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Thursday, May 31, 2012
A Look Back At the Harrison ShotMaker Insert
follow up question I received after the ‘Thinking Man’s Guide To Finding Your
WITB’ series was on the Harrison Shotmaker insert.
The ShotMaker Insert
is a small, lightweight ‘rod’ that a golfer or clubmaker can insert into the
golf shaft. The marketing behind the Insert is that it will help make the ball
fly straighter and give up to 40% more accuracy.
The ShotMaker is meant
mainly for wood shafts because their current models only fit in 0.335 tip
shafts. That’s usually what drivers and fairway woods have for shaft tip
diameters. Cleveland and Taylor Made have drivers that carry 0.350 shaft
diameters. There would be a way to work around that if you put a 0.335 shaft tip
in those 0.350 hosel diameter by adding a shim in order to ‘fill the gap’
between the 0.335 shaft tip and the 0.350 hosel diameter. You could then just
insert the Harrison Shotmaker into that 0.335 shaft tip and go about your
Anyway, the question was in regards to why I got away from the
Harrison ShotMaker insert?
First, I still believe that the Harrison
ShotMaker insert can be a useful tool to many golfers. I know I saw my ball
flight lower a tad with a little less spin. I felt I was more consistent with
the ShotMaker insert as well. Also, there had been reputable customers and
clubmakers online who had shown FlightScope and Trackman data showing lower spin
and a little lower launch with the ShotMaker insert versus no ShotMaker insert
in the same driver.
Here’s where understanding the Shaft Bend Profile
comes into play.
Essentially, all the ShotMaker insert does is stiffen
up the tip section of the shaft. Thus the ball launches a little lower and spins
less. Sounds simple. However, I think it still has some value in the
little while ago Tom Wishon stated that the high priced, popular shafts like the
Diamana models, Matrix, Graphite Design Tour AD-DI tend to have a common shaft
bend profile…fairly stiff in the butt section and stiff in the tip section. In
fact, the Nunchuck shaft has a bit of an underground following and it has an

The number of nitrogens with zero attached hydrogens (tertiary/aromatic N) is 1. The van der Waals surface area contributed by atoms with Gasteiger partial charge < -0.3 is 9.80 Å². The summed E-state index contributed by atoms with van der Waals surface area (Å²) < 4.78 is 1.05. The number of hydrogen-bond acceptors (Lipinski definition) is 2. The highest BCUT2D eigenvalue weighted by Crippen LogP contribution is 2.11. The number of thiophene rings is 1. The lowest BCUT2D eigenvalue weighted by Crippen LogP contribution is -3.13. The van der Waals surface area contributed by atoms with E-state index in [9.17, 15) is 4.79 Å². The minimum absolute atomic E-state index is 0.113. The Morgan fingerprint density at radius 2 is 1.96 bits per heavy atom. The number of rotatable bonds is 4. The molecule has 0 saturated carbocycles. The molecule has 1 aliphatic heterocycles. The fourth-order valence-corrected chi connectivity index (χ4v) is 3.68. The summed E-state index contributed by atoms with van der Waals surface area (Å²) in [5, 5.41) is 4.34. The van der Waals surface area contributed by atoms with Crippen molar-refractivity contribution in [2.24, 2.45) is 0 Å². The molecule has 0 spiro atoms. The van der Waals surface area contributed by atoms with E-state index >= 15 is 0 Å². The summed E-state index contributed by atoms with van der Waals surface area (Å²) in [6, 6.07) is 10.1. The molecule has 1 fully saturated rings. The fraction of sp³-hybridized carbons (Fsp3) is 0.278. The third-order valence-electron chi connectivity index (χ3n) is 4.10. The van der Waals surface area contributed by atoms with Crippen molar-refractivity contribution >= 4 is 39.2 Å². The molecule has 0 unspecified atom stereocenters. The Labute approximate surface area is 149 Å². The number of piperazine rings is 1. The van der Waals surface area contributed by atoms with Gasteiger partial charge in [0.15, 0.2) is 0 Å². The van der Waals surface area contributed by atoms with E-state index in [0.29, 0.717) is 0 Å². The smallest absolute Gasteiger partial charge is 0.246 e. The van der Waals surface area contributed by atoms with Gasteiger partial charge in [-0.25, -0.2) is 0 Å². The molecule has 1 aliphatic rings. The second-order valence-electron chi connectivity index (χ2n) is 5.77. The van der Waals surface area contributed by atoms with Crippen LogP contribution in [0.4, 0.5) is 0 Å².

extremely stiff butt and tip section.
This leads me to believe that the
majority of golfers in the scratch to 15 handicap range tend to play with shafts
with too soft of a tip section. This probably stems from golfers usually going
with a ‘stock shaft’ that they get at the golf store or pro shop. I know many
golfers and clubmakers will steadfastly claim that the stock shafts in most
clubs are not quite the same as the after-market shafts that are the same model.
I also have to question using frequency matching to fit for the shaft
because usually the frequency matching either measures the frequency of the
shaft as a whole or just gets the butt section stiffness. With Shaft Bend
Profiles, it measures the shaft at usually 4 or 5 different locations, from the
butt end to the tip end. So, it’s possible to have 2 different shaft models that
match up on the frequency machine, but react very differently for the golfer
(even if they are the same weight and bend-point). One shaft model may be much
stiffer in the tip section and that will cause a lower launch and lower spin,
despite the frequencies being the same.
What I wind up seeing from
clubfitters is that they usually go at least one flex stiff with graphite
shafts. Instead, if they better understood the shaft bend profiles, they could
get a more accurate fitting for the golfer.
Getting back to the ShotMaker
It can be a great tool for a golfer who likes the feel of their
shaft from a stiffness perspective. This is usually where the stiffness of the
butt-section matters. But, if they have problems controlling their shots, it
could be likely due to the tip section being too soft. So by adding the
ShotMaker insert, that will help them to some degree. For some golfers, it may
help them tremendously. For others, the tip section of the shaft may still be
way too soft for them.
Furthermore, the ShotMaker Insert is also light
as a feather, so it really doesn't affect swingweight or static weight. From my
experience, it will affect MOI by less than 10 kg/cm^2.
Of course, one
may say ‘get a shaft with a stiffer tip section.’
While that sounds fine
and dandy, you will need to have a clubfitter who knows the shaft bend profiles.
Or you will need a fitter with either a Trackman or a later model FlightScope
along with plenty of different shafts so you can look at the launch angles and
spin rates. Then you could be wind up wanting a $300 shaft. Combine that with
the charge for the fitting and then having the shaft installed, a $100 ShotMaker
Insert may not be a bad